Several lawyers for Durkee-managed campaign accounts said they’re mystified about where any misappropriated money might have gone, noting that Durkee [and her hubbie, her staff] gave no signs of flaunting wealth.
“I find the whole thing remarkable,” said Stephen Kaufman, the lawyer for the Los Angeles County Democratic Party and several other Durkee clients, in an interview. “We have no idea where all the money went.”
Surely does sound like Madoff all over again – especially everyone being astounded at the revelations. Apparently California bureaucrats are as diligent as the SEC at oversight.
RTFA. Example after example of folks thinking they had millions in the bank when they really had a tenth of what Kinde Durkee’s paperwork told them. Personally, I can never understand how people can become divorced from their funds. Even my little checking account gets checked online every month when my social security check is due to arrive.
Eventually, the United States will face a military adversary or terrorist group armed with drones, military analysts say. But what the short-run hazard experts foresee is not an attack on the United States, which faces no enemies with significant combat drone capabilities, but the political and legal challenges posed when another country follows the American example. The Bush administration, and even more aggressively the Obama administration, embraced an extraordinary principle: that the United States can send this robotic weapon over borders to kill perceived enemies, even American citizens, who are viewed as a threat…
What was a science-fiction scenario not much more than a decade ago has become today’s news. In Iraq and Afghanistan, military drones have become a routine part of the arsenal. In Pakistan, according to American officials, strikes from Predators and Reapers operated by the C.I.A. have killed more than 2,000 militants; the number of civilian casualties is hotly debated. In Yemen last month, an American citizen was, for the first time, the intended target of a drone strike, as Anwar al-Awlaki, the Qaeda propagandist and plotter, was killed along with a second American, Samir Khan.
If China, for instance, sends killer drones into Kazakhstan to hunt minority Uighur Muslims it accuses of plotting terrorism, what will the United States say? What if India uses remotely controlled craft to hit terrorism suspects in Kashmir, or Russia sends drones after militants in the Caucasus? American officials who protest will likely find their own example thrown back at them.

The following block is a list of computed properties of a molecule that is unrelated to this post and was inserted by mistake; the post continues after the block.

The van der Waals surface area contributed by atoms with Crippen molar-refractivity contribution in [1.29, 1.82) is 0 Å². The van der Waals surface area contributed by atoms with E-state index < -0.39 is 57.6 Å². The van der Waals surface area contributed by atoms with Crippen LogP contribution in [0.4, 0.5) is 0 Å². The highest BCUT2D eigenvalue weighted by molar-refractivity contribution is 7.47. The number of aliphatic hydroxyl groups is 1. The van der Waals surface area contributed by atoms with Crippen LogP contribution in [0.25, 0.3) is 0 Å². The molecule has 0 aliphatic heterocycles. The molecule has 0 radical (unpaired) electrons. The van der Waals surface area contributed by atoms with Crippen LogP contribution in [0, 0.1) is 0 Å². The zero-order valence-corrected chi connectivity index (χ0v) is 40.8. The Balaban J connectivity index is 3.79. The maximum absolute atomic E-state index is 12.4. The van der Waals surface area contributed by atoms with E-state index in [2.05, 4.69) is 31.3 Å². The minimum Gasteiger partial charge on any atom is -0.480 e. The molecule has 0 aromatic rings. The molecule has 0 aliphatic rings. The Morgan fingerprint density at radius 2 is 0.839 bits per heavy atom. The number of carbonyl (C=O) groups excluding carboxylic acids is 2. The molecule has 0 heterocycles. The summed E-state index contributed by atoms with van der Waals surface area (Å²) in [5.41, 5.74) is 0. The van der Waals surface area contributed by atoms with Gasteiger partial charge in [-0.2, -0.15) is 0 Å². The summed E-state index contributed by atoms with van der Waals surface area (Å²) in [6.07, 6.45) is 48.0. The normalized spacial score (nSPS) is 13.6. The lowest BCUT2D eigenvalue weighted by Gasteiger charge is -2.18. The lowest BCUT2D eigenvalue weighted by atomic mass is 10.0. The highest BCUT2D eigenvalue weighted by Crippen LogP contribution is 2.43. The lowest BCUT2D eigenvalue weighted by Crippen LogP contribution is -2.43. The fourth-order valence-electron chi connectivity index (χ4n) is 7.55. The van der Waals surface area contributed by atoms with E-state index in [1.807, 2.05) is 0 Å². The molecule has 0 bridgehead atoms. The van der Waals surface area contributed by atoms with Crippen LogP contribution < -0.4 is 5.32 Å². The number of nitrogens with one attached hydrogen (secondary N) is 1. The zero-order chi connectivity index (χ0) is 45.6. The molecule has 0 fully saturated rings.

“The problem is that we’re creating an international norm” — asserting the right to strike preemptively against those we suspect of planning attacks, argues Dennis M. Gormley…“The copycatting is what I worry about most…”
Last December, a surveillance drone crashed in an El Paso neighborhood; it had been launched, it turned out, by the Mexican police across the border. Even Hezbollah, the Lebanese militant group, has deployed drones, an Iranian design capable of carrying munitions and diving into a target, says P. W. Singer of the Brookings Institution, whose 2009 book “Wired for War” is a primer on robotic combat…
“I think of where the airplane was at the start of World War I: at first it was unarmed and limited to a handful of countries,” Mr. Singer says. “Then it was armed and everywhere. That is the path we’re on.”
Radio-controlled model airplanes – nowadays – aren’t a whole boatload away from capabilities of our military drones. They may be limited to smaller, lighter payloads. That doesn’t limit the inventiveness of terrorists who design underwear bombs. And no more reliance on suicide volunteers who may get nervous when the time comes to go BOOM!
But, Uncle Sugar presumes that only American genius can design these death-goodies. Just as our government thinks we’re above international law on torture, financing breakaway provinces, freedom fighters headquartered in foreign yacht clubs – our arrogance usually comes back to bite us on the butt.